Viewers are also presented with Van Gogh’s palette in this room, which was a really strange experience. It’s light and weathered look revealed the many excursions it has made through the streets and fields of Arles and Provence.
The Potato Eaters
Van Gogh’s artworks from the beginning 5 years of his artistic career, painted when he lived in the Netherlands, are displayed in the first room on this floor. The Potato Eaters is his first masterwork because of the way he manipulates the light and depicts the hard lives of peasants.
Bedroom in Arles
The Van Gogh Museum’s “Bedroom in Arles,” another of his extremely well-known masterpieces, is a standout. This work of art motivated a whole generation of surrealist painters that came behind him by experimenting with contrasts and utilizing aggressive outlines.
Van Gogh’s Sunflowers series, which he painted in 1887, is still well-known for its expressive use of color and arrangement. In contrast to earlier artists’ more finely produced still-lifes, Van Gogh chose to depict his subject in a more relaxed, natural state.
The Second Floor
In terms of both the number of work and the power, they possessed, the second floor was the bulkiest. A selection of works by painters like Jean-François Millet that featured peasants were displayed to visitors. It was clear why Van Gogh was known as “The Painter of the Peasants” after viewing this exhibit. Farmers might be seen working in the fields in peace with nature, as Van Gogh preferred to paint, and they were frequently delighted to pose for painters. Van Gogh was drawn to them because of the purity of life and spirit they symbolized. He was intrigued by how close to nature they were and how simply they lived.
On the second floor, guests continue to learn more about the multifaceted artist that Van Gogh actually was. Van Gogh was inspired to paint colorful and delicate impressions by a collection of Japanese woodblock prints that he and his brother Theo had. This break from the erratic brushstrokes and unexpected palette, as shown in the piece below (far left), was an intriguing revelation for the audience who believes they know Van Gogh.
Van Gogh’s Letters
Van Gogh would be known as a brilliant poet if he wasn’t regarded as one of the greatest painters in history. To his brother Theo and several companions, particularly those who were artists, Vincent sent a lot of letters. He not only talked about the paintings he was working on but also provided little sketches of them. They’re available on the second level for reading or listening. And while visiting the Van Gogh Museum, you should definitely not miss them.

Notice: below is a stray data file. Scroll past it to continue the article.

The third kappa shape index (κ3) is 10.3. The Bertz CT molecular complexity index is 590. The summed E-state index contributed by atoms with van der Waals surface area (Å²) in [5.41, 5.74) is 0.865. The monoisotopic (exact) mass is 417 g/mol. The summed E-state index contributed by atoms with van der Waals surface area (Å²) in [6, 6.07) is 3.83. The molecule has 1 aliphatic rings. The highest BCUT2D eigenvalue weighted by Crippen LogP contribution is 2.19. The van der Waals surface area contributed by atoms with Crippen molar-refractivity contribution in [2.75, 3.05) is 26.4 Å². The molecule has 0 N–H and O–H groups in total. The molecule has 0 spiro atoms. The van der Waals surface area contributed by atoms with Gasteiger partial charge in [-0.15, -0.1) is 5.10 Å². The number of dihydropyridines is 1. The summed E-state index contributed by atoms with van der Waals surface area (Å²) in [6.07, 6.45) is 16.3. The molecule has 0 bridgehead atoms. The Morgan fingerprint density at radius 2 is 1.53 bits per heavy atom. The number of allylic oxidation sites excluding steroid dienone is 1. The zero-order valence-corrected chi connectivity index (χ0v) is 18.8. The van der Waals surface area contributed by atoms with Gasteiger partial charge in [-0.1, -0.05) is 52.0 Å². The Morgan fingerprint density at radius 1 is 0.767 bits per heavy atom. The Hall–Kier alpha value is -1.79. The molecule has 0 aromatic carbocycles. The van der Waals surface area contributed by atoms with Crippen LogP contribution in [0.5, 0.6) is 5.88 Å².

Vincent’s Painting Material
The Van Gogh Museum also contains a wealth of information regarding Vincent’s style of painting and creative process. That aspect of his work is featured only in one room of the museum. The perspective frame, the tools he made himself, the pigments he used, and his color experiments are all included.
The Third Floor
This artwork truly stands out because of its serenity and lovely symbolism, even if at the end of his life, mental illness became increasingly apparent in his works. The meaning of the new life was evident throughout the painting, which Vincent created for his little nephew.
Wheatfield with Crows
Even though it wasn’t his final work, this one really represents Vincent’s passing. It has some unsettling meaning because it features a large wheatfield, where he used to paint during the last two months of his life, and a night sky with black crows circling overhead.
The artwork throughout the whole collection reflected the seriousness that pervaded the disturbed artist’s life. In contrast to his rendition of the traditional pietà, which shows himself as the suffering Christ, his stark and beautiful skeletal picture with a lighted cigarette is a modern art reminder. This reference to religion is not surprising because Van Gogh wanted to be a religious person before devoting himself to his creative career. But to see himself portrayed as the crucified Christ was a stark visual reminder of exactly how often he suffered on a regular basis and also how misunderstood he must have felt by his family, society, and his contemporaries.
Even though the Van Gogh Museum offers tremendous material, my visit was hampered in part by a strong commercialism culture. In an unfortunate twist of fate, considering that Van Gogh was unable to sell any of his artwork while he was alive, the museum bearing his name has built a thriving industry by using his artwork to adorn everything from lipstick boxes to packages of potato chips.
Some Tips for Visiting Museum
- Visit the top-floor bookstore.
- Visit the museum cafe to take a rest.
- In a museum, pictures are not permitted.
- Put your phone on silent so you can admire Van Gogh’s artwork more fully.
- For a better experience, go to the museum when there are fewer people there.
- Do not carry big bags.
- Use the interactive audio guide.